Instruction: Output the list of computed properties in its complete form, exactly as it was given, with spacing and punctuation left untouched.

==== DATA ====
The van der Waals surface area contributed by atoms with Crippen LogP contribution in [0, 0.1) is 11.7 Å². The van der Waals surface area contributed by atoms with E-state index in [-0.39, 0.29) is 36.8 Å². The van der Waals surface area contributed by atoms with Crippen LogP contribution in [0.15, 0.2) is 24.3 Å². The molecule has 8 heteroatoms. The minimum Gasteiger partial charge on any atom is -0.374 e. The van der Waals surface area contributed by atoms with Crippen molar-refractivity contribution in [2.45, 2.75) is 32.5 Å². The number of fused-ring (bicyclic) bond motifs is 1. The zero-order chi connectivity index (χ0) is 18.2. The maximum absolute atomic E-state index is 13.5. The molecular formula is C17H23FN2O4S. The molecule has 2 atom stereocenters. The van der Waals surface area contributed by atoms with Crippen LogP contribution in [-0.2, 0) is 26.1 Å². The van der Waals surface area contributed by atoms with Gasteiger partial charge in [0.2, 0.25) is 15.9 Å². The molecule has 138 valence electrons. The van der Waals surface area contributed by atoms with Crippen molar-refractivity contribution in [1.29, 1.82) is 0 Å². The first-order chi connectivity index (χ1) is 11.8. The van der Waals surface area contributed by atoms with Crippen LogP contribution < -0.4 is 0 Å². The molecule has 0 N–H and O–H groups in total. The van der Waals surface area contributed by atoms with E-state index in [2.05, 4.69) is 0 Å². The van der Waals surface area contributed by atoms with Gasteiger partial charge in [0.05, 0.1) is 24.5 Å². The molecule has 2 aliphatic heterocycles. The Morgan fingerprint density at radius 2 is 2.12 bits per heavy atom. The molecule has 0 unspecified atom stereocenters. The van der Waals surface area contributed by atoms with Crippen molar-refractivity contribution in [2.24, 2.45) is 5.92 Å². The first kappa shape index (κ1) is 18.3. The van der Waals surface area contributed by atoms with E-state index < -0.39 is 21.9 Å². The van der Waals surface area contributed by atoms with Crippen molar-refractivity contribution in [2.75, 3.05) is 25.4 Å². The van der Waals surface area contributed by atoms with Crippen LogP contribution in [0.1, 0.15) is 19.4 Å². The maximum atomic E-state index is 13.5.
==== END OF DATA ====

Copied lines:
The van der Waals surface area contributed by atoms with Crippen LogP contribution in [0, 0.1) is 11.7 Å². The van der Waals surface area contributed by atoms with E-state index in [-0.39, 0.29) is 36.8 Å². The van der Waals surface area contributed by atoms with Crippen LogP contribution in [0.15, 0.2) is 24.3 Å². The molecule has 8 heteroatoms. The minimum Gasteiger partial charge on any atom is -0.374 e. The van der Waals surface area contributed by atoms with Crippen molar-refractivity contribution in [2.45, 2.75) is 32.5 Å². The number of fused-ring (bicyclic) bond motifs is 1. The zero-order chi connectivity index (χ0) is 18.2. The maximum absolute atomic E-state index is 13.5. The molecular formula is C17H23FN2O4S. The molecule has 2 atom stereocenters. The van der Waals surface area contributed by atoms with Crippen LogP contribution in [-0.2, 0) is 26.1 Å². The van der Waals surface area contributed by atoms with Gasteiger partial charge in [0.2, 0.25) is 15.9 Å². The molecule has 138 valence electrons. The van der Waals surface area contributed by atoms with Crippen molar-refractivity contribution in [1.29, 1.82) is 0 Å². The first-order chi connectivity index (χ1) is 11.8. The van der Waals surface area contributed by atoms with Crippen LogP contribution < -0.4 is 0 Å². The molecule has 0 N–H and O–H groups in total. The van der Waals surface area contributed by atoms with E-state index in [2.05, 4.69) is 0 Å². The van der Waals surface area contributed by atoms with Gasteiger partial charge in [0.05, 0.1) is 24.5 Å². The molecule has 2 aliphatic heterocycles. The Morgan fingerprint density at radius 2 is 2.12 bits per heavy atom. The molecule has 0 unspecified atom stereocenters. The van der Waals surface area contributed by atoms with Crippen molar-refractivity contribution in [2.24, 2.45) is 5.92 Å². The first kappa shape index (κ1) is 18.3. The van der Waals surface area contributed by atoms with E-state index < -0.39 is 21.9 Å². The van der Waals surface area contributed by atoms with Crippen molar-refractivity contribution in [2.75, 3.05) is 25.4 Å². The van der Waals surface area contributed by atoms with Crippen LogP contribution in [0.1, 0.15) is 19.4 Å². The maximum atomic E-state index is 13.5.